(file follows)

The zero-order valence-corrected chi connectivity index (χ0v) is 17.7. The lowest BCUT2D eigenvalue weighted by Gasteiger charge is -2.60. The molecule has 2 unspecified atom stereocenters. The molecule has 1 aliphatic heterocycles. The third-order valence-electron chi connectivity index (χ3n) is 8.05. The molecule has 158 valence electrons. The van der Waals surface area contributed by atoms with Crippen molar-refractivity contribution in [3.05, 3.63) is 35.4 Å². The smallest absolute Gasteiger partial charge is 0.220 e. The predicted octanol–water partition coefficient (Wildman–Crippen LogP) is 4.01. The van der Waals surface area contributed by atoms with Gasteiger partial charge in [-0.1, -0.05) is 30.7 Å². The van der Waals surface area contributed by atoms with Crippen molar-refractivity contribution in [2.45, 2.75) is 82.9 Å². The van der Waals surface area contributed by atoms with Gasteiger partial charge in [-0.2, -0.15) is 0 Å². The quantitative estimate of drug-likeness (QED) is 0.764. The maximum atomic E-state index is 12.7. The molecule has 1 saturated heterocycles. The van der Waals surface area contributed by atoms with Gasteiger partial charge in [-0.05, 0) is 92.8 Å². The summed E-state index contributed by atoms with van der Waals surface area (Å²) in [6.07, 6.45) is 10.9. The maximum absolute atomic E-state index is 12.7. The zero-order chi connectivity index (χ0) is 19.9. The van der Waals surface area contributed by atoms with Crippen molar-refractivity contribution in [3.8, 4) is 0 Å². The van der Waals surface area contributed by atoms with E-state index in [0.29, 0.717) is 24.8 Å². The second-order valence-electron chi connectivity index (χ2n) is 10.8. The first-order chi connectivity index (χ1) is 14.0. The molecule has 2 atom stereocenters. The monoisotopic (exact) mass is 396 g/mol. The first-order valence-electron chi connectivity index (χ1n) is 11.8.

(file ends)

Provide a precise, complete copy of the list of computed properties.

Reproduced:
The zero-order valence-corrected chi connectivity index (χ0v) is 17.7. The lowest BCUT2D eigenvalue weighted by Gasteiger charge is -2.60. The molecule has 2 unspecified atom stereocenters. The molecule has 1 aliphatic heterocycles. The third-order valence-electron chi connectivity index (χ3n) is 8.05. The molecule has 158 valence electrons. The van der Waals surface area contributed by atoms with Crippen molar-refractivity contribution in [3.05, 3.63) is 35.4 Å². The smallest absolute Gasteiger partial charge is 0.220 e. The predicted octanol–water partition coefficient (Wildman–Crippen LogP) is 4.01. The van der Waals surface area contributed by atoms with Gasteiger partial charge in [-0.1, -0.05) is 30.7 Å². The van der Waals surface area contributed by atoms with Crippen molar-refractivity contribution in [2.45, 2.75) is 82.9 Å². The van der Waals surface area contributed by atoms with Gasteiger partial charge in [-0.2, -0.15) is 0 Å². The quantitative estimate of drug-likeness (QED) is 0.764. The maximum atomic E-state index is 12.7. The molecule has 1 saturated heterocycles. The van der Waals surface area contributed by atoms with Gasteiger partial charge in [-0.05, 0) is 92.8 Å². The summed E-state index contributed by atoms with van der Waals surface area (Å²) in [6.07, 6.45) is 10.9. The maximum absolute atomic E-state index is 12.7. The zero-order chi connectivity index (χ0) is 19.9. The van der Waals surface area contributed by atoms with Crippen molar-refractivity contribution in [3.8, 4) is 0 Å². The van der Waals surface area contributed by atoms with E-state index in [0.29, 0.717) is 24.8 Å². The second-order valence-electron chi connectivity index (χ2n) is 10.8. The first-order chi connectivity index (χ1) is 14.0. The molecule has 2 atom stereocenters. The monoisotopic (exact) mass is 396 g/mol. The first-order valence-electron chi connectivity index (χ1n) is 11.8.